North Carolina voters may want to crack open a civics book, as the latest Elon University Poll shows Tar Heel State voters mirror the national trend of scoring low on political knowledge.
The poll found N.C. voters were more likely to identify federal and statewide elected officials than they were local officials. While North Carolinians may be able to pick Gov. Roy Cooper or U.S. Sen. Richard Burr out of a lineup, the same isn’t as likely for House Speaker Tim Moore, R-Cleveland, or Senate leader Phil Berger, R-Rockingham.
This trend isn’t unique to North Carolina. The poll points out that Pew Research Center, a nonpartisan think tank, found similar results across the country. The poll referenced a 2007 Pew study that found 62 percent of Americans could identity the NFL’s Peyton Manning while only 15 percent could identity Harry Reid as a U.S. senator.
“Low political knowledge is unfortunately an ever-present reality in American politics,” said Jason Husser, director of the Elon University Poll and assistant professor of political science and policy studies at Elon. “However, voters ‘get by’ with limited information by relying on shortcuts in decision-making. Chief among these shortcuts is party label.”
The poll was conducted via a mixed sample of cell phone and landline use between Feb. 12-15 and reached 625 N.C. voters. The margin of error for the poll is +/-3.92 percent.
More than 80 percent of respondents successfully identified Cooper as the governor while only 11 percent identified Berger. Even fewer respondents correctly identified Moore as the speaker of the House, 8 percent. Sixty-two percent of respondents were able to name Burr’s office as U.S. senator and 56 percent could do the same for Burr’s Senate colleague Thom Tillis.
The exception to this trend is N.C. Labor Commissioner Cherie Berry. Nearly 50 percent of respondents correctly identified Berry’s office, which the poll credits to her picture and name posted in every elevator. The poll also accepted Elevator Lady or Elevator Queen, which comprised 65 percent of the correct answers to this question.
The poll also tested voters’ knowledge about redistricting. More than half did not know that the General Assembly is in charge of redistricting. Even more respondents — 75 percent — did not know redistricting is done every 10 years. Only 15 percent of respondents answered both redistricting questions correctly.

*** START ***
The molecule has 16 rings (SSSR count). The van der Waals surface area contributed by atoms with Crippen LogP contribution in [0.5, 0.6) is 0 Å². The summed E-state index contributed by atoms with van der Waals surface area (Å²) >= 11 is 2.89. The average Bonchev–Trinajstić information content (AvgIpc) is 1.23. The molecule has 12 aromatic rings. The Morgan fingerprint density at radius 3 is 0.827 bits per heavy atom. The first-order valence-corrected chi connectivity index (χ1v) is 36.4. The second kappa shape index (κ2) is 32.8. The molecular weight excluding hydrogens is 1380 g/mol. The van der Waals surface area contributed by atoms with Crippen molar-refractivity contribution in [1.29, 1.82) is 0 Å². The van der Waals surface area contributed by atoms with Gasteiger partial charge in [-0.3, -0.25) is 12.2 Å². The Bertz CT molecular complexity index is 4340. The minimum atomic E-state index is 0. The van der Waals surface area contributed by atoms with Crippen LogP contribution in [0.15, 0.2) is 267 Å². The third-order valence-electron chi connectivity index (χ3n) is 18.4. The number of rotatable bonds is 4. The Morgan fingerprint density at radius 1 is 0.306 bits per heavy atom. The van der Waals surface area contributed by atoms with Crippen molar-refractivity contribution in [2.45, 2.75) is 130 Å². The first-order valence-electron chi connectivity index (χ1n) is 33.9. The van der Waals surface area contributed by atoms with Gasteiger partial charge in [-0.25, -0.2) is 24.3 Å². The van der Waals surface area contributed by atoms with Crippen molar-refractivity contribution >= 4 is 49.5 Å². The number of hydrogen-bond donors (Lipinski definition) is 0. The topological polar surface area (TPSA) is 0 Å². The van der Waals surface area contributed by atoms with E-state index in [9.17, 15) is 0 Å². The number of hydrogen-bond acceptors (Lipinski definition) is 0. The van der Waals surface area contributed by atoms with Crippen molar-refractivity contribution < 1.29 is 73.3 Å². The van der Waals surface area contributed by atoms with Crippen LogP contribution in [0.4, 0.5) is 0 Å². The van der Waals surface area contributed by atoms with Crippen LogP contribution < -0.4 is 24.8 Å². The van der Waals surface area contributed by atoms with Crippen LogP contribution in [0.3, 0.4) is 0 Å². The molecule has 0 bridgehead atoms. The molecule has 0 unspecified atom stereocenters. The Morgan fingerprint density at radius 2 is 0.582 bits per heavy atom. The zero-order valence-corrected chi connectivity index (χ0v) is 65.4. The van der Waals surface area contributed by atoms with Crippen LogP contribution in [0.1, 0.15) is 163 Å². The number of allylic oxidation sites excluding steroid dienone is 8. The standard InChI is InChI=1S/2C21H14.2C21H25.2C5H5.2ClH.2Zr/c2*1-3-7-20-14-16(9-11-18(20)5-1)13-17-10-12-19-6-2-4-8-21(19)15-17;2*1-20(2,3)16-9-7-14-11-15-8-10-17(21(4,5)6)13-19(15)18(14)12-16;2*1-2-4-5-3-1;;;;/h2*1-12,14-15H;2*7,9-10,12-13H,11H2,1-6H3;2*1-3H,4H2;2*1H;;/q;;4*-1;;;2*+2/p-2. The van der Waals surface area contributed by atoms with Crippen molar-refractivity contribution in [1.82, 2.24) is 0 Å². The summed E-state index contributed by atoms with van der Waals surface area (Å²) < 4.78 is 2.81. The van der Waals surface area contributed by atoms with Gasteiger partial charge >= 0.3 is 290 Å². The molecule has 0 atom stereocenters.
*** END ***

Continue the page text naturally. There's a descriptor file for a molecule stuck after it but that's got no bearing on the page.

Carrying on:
“Some political debates, like that of redistricting, would be much richer if more people started those conversations with key details — like who does redistricting and when it typically happens,” Husser said.
When asked whether the congressional redistricting process is fair, 47 percent said not at all and 28 percent didn’t know. Fifteen percent said it was somewhat fair and 10 percent said it was mostly fair.
The question about redistricting fairness was asked immediately after redistricting knowledge questions, which may have influenced the poll results.
“Question order effects refer to the tendency of a question to be influenced by the questions proceeding it,” Husser explained.
Respondents were asked how motivated they were to vote after they were asked about political knowledge and redistricting, which also may have influenced their answers. Husser said respondents might have been more inclined to say they are highly motivated to vote after answering several questions about politics.
The poll found 62 percent of voters are extremely motivated to vote, 18.7 percent are very motivated, and 12.9 percent are somewhat motivated. Slightly more than 5 percent are not too motivated to vote and less than 1 percent are not at all motivated.
“It’s much easier to feel motivated than to actually turn out to vote. I don’t anticipate high turnout in 2018 based on evidence in this survey alone,” Husser said. “However, the survey result is suggestive that many North Carolina voters do feel motivated right now.”